The faculty increased to four in 1926 with the arrival of Dr. Donald Ainslie
[1926-1931], who remained until 1931 when he returned to the University
of Toronto. His place was taken by A.M.I.A.W. (Bill) Durnford
[1931-1970] (Western, BA, 1925, MA, 1926; Toronto, PhD, 1931). Dr. Durnford
was one of the very early graduates from the Western physics program, starting
as a freshman in 1921. He joined the faculty following completion of his
PhD at Toronto under Prof. McLennan. Bill Durnford carried a heavy teaching
load throughout his long career, particularly during the Second World War,
when he took additional teaching assignments to allow others to concentrate
on radar research. He retired in 1970, and died at the age of 90 in 1994.
Physics faculty, 1931-1940, from the 1933 student yearbook. Left
to right, with ranks as of 1933: Dr. Dearle, Professor and Head;
R.L. Allen, Associate Professor; Willena Foster, Assistant Professor;
Bill Durnford, Instructor.
For the next 10 years, until 1941, these four faculty members - Dearle,
Allen, Foster and Durnford - carried the department through a very difficult
period of reduced salaries and increased student enrolment.
As already indicated, in those days physics students started by registering
in a Mathematics and Physics program; they then chose either a mathematics
or physics option in their third and fourth years. In 1930 a second combined
program was added in Chemistry and Physics, which attracted few but excellent
students. According to R.L. Allen (Allen, 1965), during the first 15 years
of its existence a higher percentage of its graduates continued to a PhD
than in any other program at Western. These two programs continued until
the end of the 1950s, when a major restructuring of programs in science
Although not a faculty member during this period, Garnet Alexander
[1940-48] (Western, BA, 1925, MA, 1931) was associated
with the Department through the 1930's, and had a profound effect on the
future course of the department.
Garnet A. Woonton at Western in the 1970s.
Gar Woonton had wide ranging interests and skills. In 1925 he graduated
from Western in commerce and economics and won a prize in philosophy. After
four years working as a technical assistant with the Bell Telephone Company
of Canada, he returned to Western to study physics. Following completion
of his MA in 1931 he remained at Western as demonstrator and research assistant
in the Physics Department and as research fellow in Physiology for the next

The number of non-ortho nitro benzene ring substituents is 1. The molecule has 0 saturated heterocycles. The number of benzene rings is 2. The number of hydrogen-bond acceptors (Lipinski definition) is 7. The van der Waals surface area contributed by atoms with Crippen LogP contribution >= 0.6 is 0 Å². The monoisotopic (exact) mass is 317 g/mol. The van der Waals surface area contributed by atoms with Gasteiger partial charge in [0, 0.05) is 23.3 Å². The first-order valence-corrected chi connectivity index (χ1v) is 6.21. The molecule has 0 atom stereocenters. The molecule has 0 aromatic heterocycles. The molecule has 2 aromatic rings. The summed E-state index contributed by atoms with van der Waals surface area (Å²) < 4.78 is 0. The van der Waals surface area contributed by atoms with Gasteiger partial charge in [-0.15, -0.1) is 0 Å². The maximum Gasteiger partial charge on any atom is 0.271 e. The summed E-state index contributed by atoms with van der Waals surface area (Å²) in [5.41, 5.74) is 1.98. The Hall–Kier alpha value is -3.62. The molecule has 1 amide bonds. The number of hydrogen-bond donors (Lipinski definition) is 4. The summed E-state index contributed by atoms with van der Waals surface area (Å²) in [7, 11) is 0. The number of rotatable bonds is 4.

eight years. He was primarily responsible for setting up the Department's
experimental broadcasting station, VE9BY. According to Woonton (Woonton,
1978) the station "was intended to measure the variation in the height of
the ionosphere by a statistical study of reports from listeners. Broadcasts
soon became social occasions in which everyone in any way associated with
the department participated. The department had always been a friendly place;
the broadcasts made it into a close knit family." The station laid the foundation
for the radar research at Western during the Second World War, and was the
start of radio- and radar-related research in the department which continues
up to the present day. Woonton went on to a distinguished career in Physics.
He joined the faculty of the Physics Department at Western in 1940 and by
1946 was a Research Professor of Physics. He was lured away to McGill in
1948 to set up the Eaton Electronics Research Lab; in 1955 he became the
MacDonald Professor of Physics and Head of the Physics Department at McGill,
a position he held until shortly before he left McGill for Laval in 1969
to become the first director of the Centre de Recherches sur les Atomes
et les Molécules. Following his retirement in 1973 Gar Woonton returned
to Western as Honorary Professor of Physics where he remained until his
death in 1980.
Gar Woonton played an active role in the founding of the Canadian Association
of Physicists in 1945 (initially called the Canadian Association of Professional
Physicists). One of the more important of the planning meetings was held
at Western, as was the second annual congress in 1947 (and subsequent congresses
in 1953 and 1978). Gar Woonton was the fourth President of the CAP in 1948-49
(Forsyth, 1999; Hay, 1980). He became a Fellow of the Royal Society of Canada
in 1950. He received an honorary degree from Western in 1955 (for further
details on the life of Gar Woonton, see Hay, 1980).